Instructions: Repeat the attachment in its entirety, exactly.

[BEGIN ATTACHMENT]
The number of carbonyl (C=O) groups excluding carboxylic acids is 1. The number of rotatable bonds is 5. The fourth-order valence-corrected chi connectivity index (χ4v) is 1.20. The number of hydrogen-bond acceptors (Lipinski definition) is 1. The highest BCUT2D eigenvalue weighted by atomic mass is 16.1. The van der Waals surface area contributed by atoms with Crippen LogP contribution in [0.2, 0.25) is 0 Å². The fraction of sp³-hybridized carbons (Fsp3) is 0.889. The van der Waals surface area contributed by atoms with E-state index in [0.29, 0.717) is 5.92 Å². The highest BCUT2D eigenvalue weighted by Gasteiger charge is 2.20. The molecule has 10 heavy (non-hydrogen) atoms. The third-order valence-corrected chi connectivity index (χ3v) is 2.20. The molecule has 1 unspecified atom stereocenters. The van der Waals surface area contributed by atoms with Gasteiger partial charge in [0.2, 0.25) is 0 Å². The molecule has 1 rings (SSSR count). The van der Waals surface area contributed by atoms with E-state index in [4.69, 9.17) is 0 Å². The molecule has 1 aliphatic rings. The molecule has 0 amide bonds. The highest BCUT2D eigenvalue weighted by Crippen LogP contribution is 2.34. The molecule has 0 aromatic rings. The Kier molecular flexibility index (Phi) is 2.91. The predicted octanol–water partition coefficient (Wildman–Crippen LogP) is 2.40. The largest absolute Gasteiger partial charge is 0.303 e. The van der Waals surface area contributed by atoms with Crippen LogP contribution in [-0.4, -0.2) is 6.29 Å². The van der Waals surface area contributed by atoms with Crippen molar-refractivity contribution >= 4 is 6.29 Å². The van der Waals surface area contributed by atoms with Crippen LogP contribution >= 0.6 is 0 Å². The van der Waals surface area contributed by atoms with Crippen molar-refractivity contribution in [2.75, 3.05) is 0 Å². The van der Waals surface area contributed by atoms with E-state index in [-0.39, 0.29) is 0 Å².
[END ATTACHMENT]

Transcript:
The number of carbonyl (C=O) groups excluding carboxylic acids is 1. The number of rotatable bonds is 5. The fourth-order valence-corrected chi connectivity index (χ4v) is 1.20. The number of hydrogen-bond acceptors (Lipinski definition) is 1. The highest BCUT2D eigenvalue weighted by atomic mass is 16.1. The van der Waals surface area contributed by atoms with Crippen LogP contribution in [0.2, 0.25) is 0 Å². The fraction of sp³-hybridized carbons (Fsp3) is 0.889. The van der Waals surface area contributed by atoms with E-state index in [0.29, 0.717) is 5.92 Å². The highest BCUT2D eigenvalue weighted by Gasteiger charge is 2.20. The molecule has 10 heavy (non-hydrogen) atoms. The third-order valence-corrected chi connectivity index (χ3v) is 2.20. The molecule has 1 unspecified atom stereocenters. The van der Waals surface area contributed by atoms with Gasteiger partial charge in [0.2, 0.25) is 0 Å². The molecule has 1 rings (SSSR count). The van der Waals surface area contributed by atoms with E-state index in [4.69, 9.17) is 0 Å². The molecule has 1 aliphatic rings. The molecule has 0 amide bonds. The highest BCUT2D eigenvalue weighted by Crippen LogP contribution is 2.34. The molecule has 0 aromatic rings. The Kier molecular flexibility index (Phi) is 2.91. The predicted octanol–water partition coefficient (Wildman–Crippen LogP) is 2.40. The largest absolute Gasteiger partial charge is 0.303 e. The van der Waals surface area contributed by atoms with Crippen LogP contribution in [-0.4, -0.2) is 6.29 Å². The van der Waals surface area contributed by atoms with Crippen molar-refractivity contribution >= 4 is 6.29 Å². The van der Waals surface area contributed by atoms with Crippen LogP contribution >= 0.6 is 0 Å². The van der Waals surface area contributed by atoms with Crippen molar-refractivity contribution in [2.75, 3.05) is 0 Å². The van der Waals surface area contributed by atoms with E-state index in [-0.39, 0.29) is 0 Å².